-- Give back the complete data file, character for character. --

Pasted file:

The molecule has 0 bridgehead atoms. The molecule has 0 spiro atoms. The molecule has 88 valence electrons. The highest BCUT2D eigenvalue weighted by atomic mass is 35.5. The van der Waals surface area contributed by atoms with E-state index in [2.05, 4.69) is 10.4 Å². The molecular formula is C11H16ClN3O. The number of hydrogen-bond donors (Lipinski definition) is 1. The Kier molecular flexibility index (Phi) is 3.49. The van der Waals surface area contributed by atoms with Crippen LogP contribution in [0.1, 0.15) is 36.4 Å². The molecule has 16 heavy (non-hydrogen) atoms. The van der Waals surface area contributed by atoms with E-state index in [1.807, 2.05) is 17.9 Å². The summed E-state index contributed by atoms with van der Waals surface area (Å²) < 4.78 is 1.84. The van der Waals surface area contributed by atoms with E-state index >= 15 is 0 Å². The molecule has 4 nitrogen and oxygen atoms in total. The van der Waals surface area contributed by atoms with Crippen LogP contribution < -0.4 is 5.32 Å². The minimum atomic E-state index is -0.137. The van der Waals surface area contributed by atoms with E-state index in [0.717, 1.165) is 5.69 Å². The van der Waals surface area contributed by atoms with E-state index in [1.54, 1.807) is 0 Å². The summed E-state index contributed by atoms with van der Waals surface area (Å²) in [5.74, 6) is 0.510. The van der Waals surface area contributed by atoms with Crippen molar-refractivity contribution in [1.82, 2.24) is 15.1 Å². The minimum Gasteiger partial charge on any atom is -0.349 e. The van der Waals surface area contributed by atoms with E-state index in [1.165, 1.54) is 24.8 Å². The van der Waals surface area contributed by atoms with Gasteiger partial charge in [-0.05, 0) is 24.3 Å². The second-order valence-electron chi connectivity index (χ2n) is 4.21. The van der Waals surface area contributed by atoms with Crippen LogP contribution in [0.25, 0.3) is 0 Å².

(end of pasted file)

The molecule has 0 bridgehead atoms. The molecule has 0 spiro atoms. The molecule has 88 valence electrons. The highest BCUT2D eigenvalue weighted by atomic mass is 35.5. The van der Waals surface area contributed by atoms with E-state index in [2.05, 4.69) is 10.4 Å². The molecular formula is C11H16ClN3O. The number of hydrogen-bond donors (Lipinski definition) is 1. The Kier molecular flexibility index (Phi) is 3.49. The van der Waals surface area contributed by atoms with Crippen LogP contribution in [0.1, 0.15) is 36.4 Å². The molecule has 16 heavy (non-hydrogen) atoms. The van der Waals surface area contributed by atoms with E-state index in [1.807, 2.05) is 17.9 Å². The summed E-state index contributed by atoms with van der Waals surface area (Å²) < 4.78 is 1.84. The van der Waals surface area contributed by atoms with E-state index >= 15 is 0 Å². The molecule has 4 nitrogen and oxygen atoms in total. The van der Waals surface area contributed by atoms with Crippen LogP contribution < -0.4 is 5.32 Å². The minimum atomic E-state index is -0.137. The van der Waals surface area contributed by atoms with E-state index in [0.717, 1.165) is 5.69 Å². The van der Waals surface area contributed by atoms with E-state index in [1.54, 1.807) is 0 Å². The summed E-state index contributed by atoms with van der Waals surface area (Å²) in [5.74, 6) is 0.510. The van der Waals surface area contributed by atoms with Crippen molar-refractivity contribution in [1.82, 2.24) is 15.1 Å². The minimum Gasteiger partial charge on any atom is -0.349 e. The van der Waals surface area contributed by atoms with E-state index in [1.165, 1.54) is 24.8 Å². The van der Waals surface area contributed by atoms with Gasteiger partial charge in [-0.05, 0) is 24.3 Å². The second-order valence-electron chi connectivity index (χ2n) is 4.21. The van der Waals surface area contributed by atoms with Crippen LogP contribution in [0.25, 0.3) is 0 Å².